If Michael Kopech and Eloy Jimenez spent 2018 in the majors, what would their production look like?

If Michael Kopech and Eloy Jimenez spent 2018 in the majors, what would their production look like?

It’s no secret that the White Sox and their fans are hoping to see both Eloy Jimenez and Michael Kopech in the big leagues in 2018. And according to one full-season projection system, it seems that the computers agree that both will be MLB contributors very soon.

FanGraphs’ Steamer600 projections forecast what MLB hitters would do over 600 plate appearances and what pitchers would do over 200 innings – and both Jimenez and Kopech are close to MLB-ready.

Jimenez, MLB.com’s 5th ranked prospect, is projected to provide a 1.9 offensive WAR and Kopech, MLB.com’s 10th ranked prospect, would account for 1.4 WAR over the course of a full season.

So what does that mean?

Here are some comparable MLB players from 2017 in offensive Wins Above Replacement for Jimenez:

Jackie Bradley Jr., BOS – 1.9 (541 PA) 

Jedd Gyorko, STL – 1.9 (481 PA)

Andrew Benintendi, BOS – 1.9 (658 PA)

Yasiel Puig, LAD – 1.9 (570 PA)

Salvador Perez, KC – 1.9 (499 PA)

Very solid company, considering those five players combined for an average OPS of .788. The Steamer600 projections peg Jimenez for a .770 OPS over 600 plate appearances.

The full forecast is as follows: a .267 batting average, an on-base percentage of .317 and a .453 slugging percentage to go along with 23 home runs.

Meanwhile, Kopech might be a bit further away from being an impact player with a projected WAR of 1.4 over 200 innings.

Here are some MLB WAR comparisons from 2017 for Kopech:

Julio Teheran, ATL – 1.6 (188.1 IP)

Lucas Giolito, CHW – 1.5 (45.1 IP)

Dellin Betances, NYY – 1.5 (59.2 IP)

Miguel Gonzalez, CHW/TEX – 1.5 (156.0 IP)

Greg Holland, COL – 1.4 (44.2 IP)

As you can see, the comparisons are not nearly as promising for Kopech as they are for Jimenez. The comparable range is mostly made up of late-inning relievers or middle-of-the-pack starting pitchers.

With a 100 mile-per-hour fastball and wipeout slider come the occasional control issues, and that is where the Steamer600 projections hurt Kopech the most, with a forecasted walk rate of 5.4 walks per 9 innings pitched.

The full forecast for Kopech includes a 4.84 ERA with 216 strikeouts over 32 starts with 32 home runs allowed. 

Whether these projections come close to reality or not, having Kopech and Jimenez on the Major League doorstep is sure to give the White Sox rebuild yet another boost in the coming season.

Don't call me Carlos: 'I think I’m gonna stick with Yolmer'

Don't call me Carlos: 'I think I’m gonna stick with Yolmer'

After a breakout season in 2017, don’t expect any more name changes from the man formerly known as Carlos Sanchez.

“Yolmer hit more home runs so I think I’m gonna stick with Yolmer,” said Sanchez in an exclusive interview from his Arizona home. “I’m the same person, but Yolmer worked good this year, so I’ll stay with Yolmer.”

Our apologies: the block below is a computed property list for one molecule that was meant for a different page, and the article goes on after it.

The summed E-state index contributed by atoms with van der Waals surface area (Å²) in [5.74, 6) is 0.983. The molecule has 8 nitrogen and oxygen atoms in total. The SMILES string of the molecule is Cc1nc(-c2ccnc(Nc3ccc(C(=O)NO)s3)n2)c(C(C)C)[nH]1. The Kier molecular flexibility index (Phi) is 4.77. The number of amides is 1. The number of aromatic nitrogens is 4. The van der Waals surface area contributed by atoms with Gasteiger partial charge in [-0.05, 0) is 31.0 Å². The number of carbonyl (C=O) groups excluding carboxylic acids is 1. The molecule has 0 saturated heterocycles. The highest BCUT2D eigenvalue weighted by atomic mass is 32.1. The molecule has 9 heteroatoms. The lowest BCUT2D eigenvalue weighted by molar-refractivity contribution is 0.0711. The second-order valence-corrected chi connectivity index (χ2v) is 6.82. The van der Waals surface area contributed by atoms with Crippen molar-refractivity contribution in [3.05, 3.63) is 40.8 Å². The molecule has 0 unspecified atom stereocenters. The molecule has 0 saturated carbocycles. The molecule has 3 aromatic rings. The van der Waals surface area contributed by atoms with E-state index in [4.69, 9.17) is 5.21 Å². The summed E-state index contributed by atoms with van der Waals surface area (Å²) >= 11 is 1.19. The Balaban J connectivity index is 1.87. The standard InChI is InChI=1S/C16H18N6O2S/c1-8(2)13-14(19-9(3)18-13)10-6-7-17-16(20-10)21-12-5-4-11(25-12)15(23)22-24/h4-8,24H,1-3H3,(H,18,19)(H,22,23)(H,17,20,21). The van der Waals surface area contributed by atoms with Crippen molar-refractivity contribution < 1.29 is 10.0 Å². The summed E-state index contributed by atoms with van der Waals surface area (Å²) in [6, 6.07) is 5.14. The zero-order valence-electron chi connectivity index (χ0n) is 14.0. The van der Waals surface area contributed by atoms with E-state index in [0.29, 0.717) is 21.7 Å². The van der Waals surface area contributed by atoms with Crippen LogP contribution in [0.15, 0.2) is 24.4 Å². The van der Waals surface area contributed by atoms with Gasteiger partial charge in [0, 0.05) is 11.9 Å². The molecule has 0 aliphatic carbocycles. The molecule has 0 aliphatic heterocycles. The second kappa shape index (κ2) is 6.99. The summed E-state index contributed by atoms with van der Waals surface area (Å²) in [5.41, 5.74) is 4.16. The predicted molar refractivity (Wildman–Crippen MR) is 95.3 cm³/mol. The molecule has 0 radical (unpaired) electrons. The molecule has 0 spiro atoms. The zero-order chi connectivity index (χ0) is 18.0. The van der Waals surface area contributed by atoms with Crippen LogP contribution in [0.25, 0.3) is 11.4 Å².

After doing away with the name Carlos, the 25-year old infielder set career-highs across the board last year, slugging 12 home runs, driving in 59 runs while posting a .732 OPS.  

He ranked third on the White Sox in Wins Above Replacement with 3.5, trailing only Jose Abreu’s 4.7 and Avisail Garcia’s 4.5. In the three seasons prior, Sanchez totaled just 0.4 WAR in 201 combined games. 

And now, 2018 provides a new opportunity. Sanchez is expected to be the everyday starting third baseman, the spot he took over following Todd Frazier’s midseason trade to the New York Yankees.

With an elevated role comes a vigorous offseason schedule. He took only 20 days off after the regular season before starting to train for the upcoming spring. 

“I don’t want to work just on one thing. I want to do everything and that’s why I start training so early,” he said. “My speed. More power. Agility. A lot of things.”

Sanchez certainly isn’t the flashiest name in a White Sox infield that includes Abreu and the middle-infield tandem of Yoan Moncada and Tim Anderson. But he knows his role on the team – being flashy off the field and bringing energy to the clubhouse. 

“If you go with a lot of energy to the game, a lot of things change,” said Sanchez. “That makes a lot of difference in one game. And one game can make a lot of difference during the season.”

But a 70-92 record by the White Sox certainly was not due to a lack of energy as much as a general lack of talent. That should change in 2018 – when fans can expect to see Moncada, as well as other names like Nicky Delmonico, Lucas Giolito and Reynaldo Lopez play a full major league season. Not to mention prospects like Eloy Jimenez and Michael Kopech knocking on the door to the big leagues.

And that excites Sanchez.

“We’ve got really young players but really talented [players],” said Sanchez. “We have to get better, but I think we can do a lot of good things next year.”

Are there any young players Sanchez is specifically excited to see develop? 

“They’re all going to be really good if they keep working,” he said. “Moncada could be a superstar.” 

That’s exactly what the White Sox are hoping as well.